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Arnie's Date--The Return (Portly Boy pt. 56) by Ray Printer Friendly

“I couldn’t help noticing you’re still sitting there on that couch,” Mandy said to me.

“I couldn’t help noticing that you’re bothering me again.”

“It’s been almost an hour—the tracer stopped moving about ten minutes ago.”

“That’s all very exciting and stuff, but can it wait for the commercial? This is the good part.” I cracked open another beer and took a swallow.

“He’s on his date, and it will take you at least forty-five minutes for you to get there if something goes wrong.”

“Actually, this is my fourth beer, so I won’t be driving anywhere. So you can make it an hour and a half, if I take the subway. Which I won’t be doing, because I’m watching TV.”

“What will you do if he dies?”

“Beats me, man. Keep doing this Portly Boy crap for a while, and then maybe retire down to Mexico. I heard this guy talking on the subway the other day about this boot school in Oklahoma. Maybe I could go do that.”

“Boot school?”

“Yeah, it’s like this school, you go and learn how to make boots. Custom boots.”

“And you think that would be a good time?”

“I don’t know…maybe. Sit down on the beach in Mexico and make boots? Beats this lifestyle by a couple of miles, I think.”

“Do you even know where Oklahoma is?”

“It’s in the middle somewhere, isn’t it? I’m sure I could find it, if I really tried. How hard can it be to find a state?”

“Just try to imagine for a second if Arnie dies, and you know you could have saved him, how are you going to feel?”

“Beats me. I guess we’ll find out tomorrow.”

“I’m serious, Howie.”

“I guess I’ll probably feel like shit for a while, if you want to know the truth. But I’ll be alive to feel like shit, you know? I tried to talk him out of it, Mandy! You heard me! I’m not going to spend the rest of my life following him around to make sure he’s safe. It’s not my fault that he’s an idiot, and it’s not my problem. I’m his friend, not his babysitter. Besides, maybe it’s just a date.”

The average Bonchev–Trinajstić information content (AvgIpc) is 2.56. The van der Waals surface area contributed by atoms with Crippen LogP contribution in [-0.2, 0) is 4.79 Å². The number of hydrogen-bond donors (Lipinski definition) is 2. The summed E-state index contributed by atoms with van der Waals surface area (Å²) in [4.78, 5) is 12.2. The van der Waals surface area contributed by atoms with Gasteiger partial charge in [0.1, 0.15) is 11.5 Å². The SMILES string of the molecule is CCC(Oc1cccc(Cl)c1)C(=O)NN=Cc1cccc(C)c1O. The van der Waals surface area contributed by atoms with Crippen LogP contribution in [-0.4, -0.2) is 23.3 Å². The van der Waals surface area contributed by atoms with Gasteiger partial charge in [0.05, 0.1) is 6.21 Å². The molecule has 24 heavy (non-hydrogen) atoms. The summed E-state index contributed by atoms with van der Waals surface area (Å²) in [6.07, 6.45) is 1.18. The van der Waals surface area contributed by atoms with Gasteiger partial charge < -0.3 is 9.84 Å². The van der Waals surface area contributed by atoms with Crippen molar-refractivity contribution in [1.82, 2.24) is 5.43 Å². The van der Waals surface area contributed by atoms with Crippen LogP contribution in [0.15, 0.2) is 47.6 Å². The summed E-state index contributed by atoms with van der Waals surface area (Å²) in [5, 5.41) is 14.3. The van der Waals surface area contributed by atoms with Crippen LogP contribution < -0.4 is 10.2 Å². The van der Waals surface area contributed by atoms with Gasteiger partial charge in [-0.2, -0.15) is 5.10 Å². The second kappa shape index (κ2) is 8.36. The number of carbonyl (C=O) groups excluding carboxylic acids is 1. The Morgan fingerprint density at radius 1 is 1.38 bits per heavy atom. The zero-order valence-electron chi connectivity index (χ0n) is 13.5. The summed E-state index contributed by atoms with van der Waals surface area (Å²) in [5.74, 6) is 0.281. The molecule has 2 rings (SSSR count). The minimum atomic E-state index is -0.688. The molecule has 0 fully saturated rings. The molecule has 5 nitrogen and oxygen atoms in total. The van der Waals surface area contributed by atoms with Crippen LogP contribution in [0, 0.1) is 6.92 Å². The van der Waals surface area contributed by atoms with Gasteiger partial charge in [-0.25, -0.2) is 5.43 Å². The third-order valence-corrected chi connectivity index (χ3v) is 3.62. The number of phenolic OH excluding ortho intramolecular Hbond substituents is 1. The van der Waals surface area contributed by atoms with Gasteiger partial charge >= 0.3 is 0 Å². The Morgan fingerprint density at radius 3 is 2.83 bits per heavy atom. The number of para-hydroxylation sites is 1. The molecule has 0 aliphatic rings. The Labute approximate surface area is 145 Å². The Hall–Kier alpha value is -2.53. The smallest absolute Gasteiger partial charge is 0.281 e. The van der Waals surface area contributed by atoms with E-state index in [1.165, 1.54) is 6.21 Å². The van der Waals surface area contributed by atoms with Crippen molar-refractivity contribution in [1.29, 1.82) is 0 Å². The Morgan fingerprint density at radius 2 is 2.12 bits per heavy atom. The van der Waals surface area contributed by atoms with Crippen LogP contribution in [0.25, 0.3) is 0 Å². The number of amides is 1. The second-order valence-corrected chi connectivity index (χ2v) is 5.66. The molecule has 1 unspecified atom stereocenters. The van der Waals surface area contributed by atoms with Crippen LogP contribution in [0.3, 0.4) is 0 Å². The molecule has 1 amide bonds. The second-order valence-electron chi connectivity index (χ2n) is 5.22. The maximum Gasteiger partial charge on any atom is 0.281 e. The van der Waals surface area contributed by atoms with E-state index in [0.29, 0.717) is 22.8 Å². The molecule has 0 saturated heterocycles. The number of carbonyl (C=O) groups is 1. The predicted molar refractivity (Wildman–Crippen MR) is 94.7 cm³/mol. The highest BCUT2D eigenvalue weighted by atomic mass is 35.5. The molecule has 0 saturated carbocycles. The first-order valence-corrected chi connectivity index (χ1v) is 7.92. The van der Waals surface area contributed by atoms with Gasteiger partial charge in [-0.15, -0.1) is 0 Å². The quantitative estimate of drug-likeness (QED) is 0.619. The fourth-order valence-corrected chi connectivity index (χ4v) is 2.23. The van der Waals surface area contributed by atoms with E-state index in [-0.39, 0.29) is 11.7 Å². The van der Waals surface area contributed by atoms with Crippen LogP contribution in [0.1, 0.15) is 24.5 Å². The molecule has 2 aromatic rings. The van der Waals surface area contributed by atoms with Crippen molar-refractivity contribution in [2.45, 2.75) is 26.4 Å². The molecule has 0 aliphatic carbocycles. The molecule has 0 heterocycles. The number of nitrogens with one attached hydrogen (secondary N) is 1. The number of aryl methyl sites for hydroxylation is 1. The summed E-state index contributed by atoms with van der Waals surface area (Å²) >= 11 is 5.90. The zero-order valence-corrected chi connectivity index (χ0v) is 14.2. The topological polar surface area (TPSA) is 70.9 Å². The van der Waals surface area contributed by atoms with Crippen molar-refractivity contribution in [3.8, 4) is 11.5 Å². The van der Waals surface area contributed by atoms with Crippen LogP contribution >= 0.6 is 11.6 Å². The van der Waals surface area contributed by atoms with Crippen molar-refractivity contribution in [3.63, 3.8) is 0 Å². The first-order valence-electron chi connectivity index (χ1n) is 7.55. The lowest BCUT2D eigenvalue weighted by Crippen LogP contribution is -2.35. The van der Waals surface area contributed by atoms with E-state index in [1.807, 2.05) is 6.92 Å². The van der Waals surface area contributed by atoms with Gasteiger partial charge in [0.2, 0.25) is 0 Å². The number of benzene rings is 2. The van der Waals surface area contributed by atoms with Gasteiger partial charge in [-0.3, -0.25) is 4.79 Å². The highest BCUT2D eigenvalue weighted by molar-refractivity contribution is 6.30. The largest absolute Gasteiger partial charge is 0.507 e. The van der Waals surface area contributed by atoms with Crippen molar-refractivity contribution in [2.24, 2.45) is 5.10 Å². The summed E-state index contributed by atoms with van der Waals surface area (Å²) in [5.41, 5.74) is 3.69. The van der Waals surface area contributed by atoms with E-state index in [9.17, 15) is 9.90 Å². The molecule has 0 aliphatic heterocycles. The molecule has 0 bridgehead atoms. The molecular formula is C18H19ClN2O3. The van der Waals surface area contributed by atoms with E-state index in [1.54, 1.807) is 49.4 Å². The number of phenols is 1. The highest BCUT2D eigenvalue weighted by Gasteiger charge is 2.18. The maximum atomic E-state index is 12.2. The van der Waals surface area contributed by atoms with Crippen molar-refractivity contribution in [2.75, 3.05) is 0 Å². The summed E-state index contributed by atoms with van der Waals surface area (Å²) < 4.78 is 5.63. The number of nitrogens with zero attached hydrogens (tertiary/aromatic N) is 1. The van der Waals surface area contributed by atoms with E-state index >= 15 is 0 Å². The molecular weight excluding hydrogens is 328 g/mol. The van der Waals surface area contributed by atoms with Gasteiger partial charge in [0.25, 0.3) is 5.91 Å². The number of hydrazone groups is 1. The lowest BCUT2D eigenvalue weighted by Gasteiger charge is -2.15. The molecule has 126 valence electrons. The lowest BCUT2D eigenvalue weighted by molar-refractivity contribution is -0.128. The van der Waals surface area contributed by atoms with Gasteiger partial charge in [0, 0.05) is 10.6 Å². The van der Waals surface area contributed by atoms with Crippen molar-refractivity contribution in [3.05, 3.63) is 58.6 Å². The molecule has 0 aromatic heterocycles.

“Oh, please.”

“Why not? Maybe Arnie wooed her, she fell for him, and now they’re out for a romantic evening without bolt blasters or explosions. It could happen.”

“Not with her. She’s best friends with his ex-wife, did either of you remember that?”

“I’m not sure if Arnie even remembers he was married, honestly. But, yeah, I remembered. I’m not her babysitter, either. They need to learn to be responsible for their own actions.”

“You heartless, cold, bast-” And then I turned off the monitor. I knew it would only be a matter of time before she hacked her way back into our system and started bitching at me again, but the silence was nice while it lasted. I thought about just unplugging everything, but I really wanted to play some video games.

About a minute later, the monitor clicked back on. “I can’t believe you turned me off!”

“You were getting on my nerves, man. I’m not going to listen to you piss and moan all night, Mandy—it’s my day off, and I want to enjoy it. And besides, he’s got his utility belt on, so if he gets into danger, he can send a distress signal. Then we can like, call the cops or something.”

“He’s got his utility belt on?”

“Yeah, he does. That’s why you thought I planted a tracking device on him.”

“He wore his Drunkard belt out on a date?”

“Yeah. The dude’s an idiot, man, what do you want?”

“Well, it’s not as good as following him, but maybe it will give him an edge when she attacks, and give us enough time to reach him before something too awful goes down. Why didn’t you tell me that in the very beginning?”

“You’ve been yammering non-stop. Maybe if you could shut your yap once in a while, I could get a word in edgewise.”

“Don’t think you’re getting away with anything here. If he gets into trouble, you’re taking a cab to go to his rescue.”

“Bet me. Listen, you want to play some of this action or what?” I held up my game controller.

“You’re on,” she said.


We played video games for a couple of hours, but it didn’t feel like Mandy really had her heart in it.

“You’re kind of boring me tonight,” I told her. “I mean, I realize that I always smear you all over the continent, but you aren’t even putting up a fight tonight.”

“I’m trying to keep an eye on Arnie’s tracer. So far, it looks like he’s doing fine—just sort of wandering around midtown.”

“That’s great, it really is. You know what I’m kind of sick and tired of talking about tonight? Arnie. I mean, he’s like twenty-something or thirty-something years old! If he can’t take care of himself at this point in life, he deserves whatever he gets.”

“You don’t even know how old he is?”

“Not really, no.”

“Isn’t he your age?”

“Pretty much, yeah. We went to school together and all that.”

“So you’re telling me that you don’t know how old you are?”

“No, I’m not telling you that at all. I think you’re figuring it out by cleverly asking a series of questions and making decisions based on the data. Way to deduce things.”

“You don’t know how old you are?”

“Yeah, I’m like twenty or thirty something. Somewhere in there.”

“You people scare me sometimes, you know? I mean, really, really, scare me.”

“That’s cool. Listen, I’m going to play something else, since you aren’t paying any attention to the game.”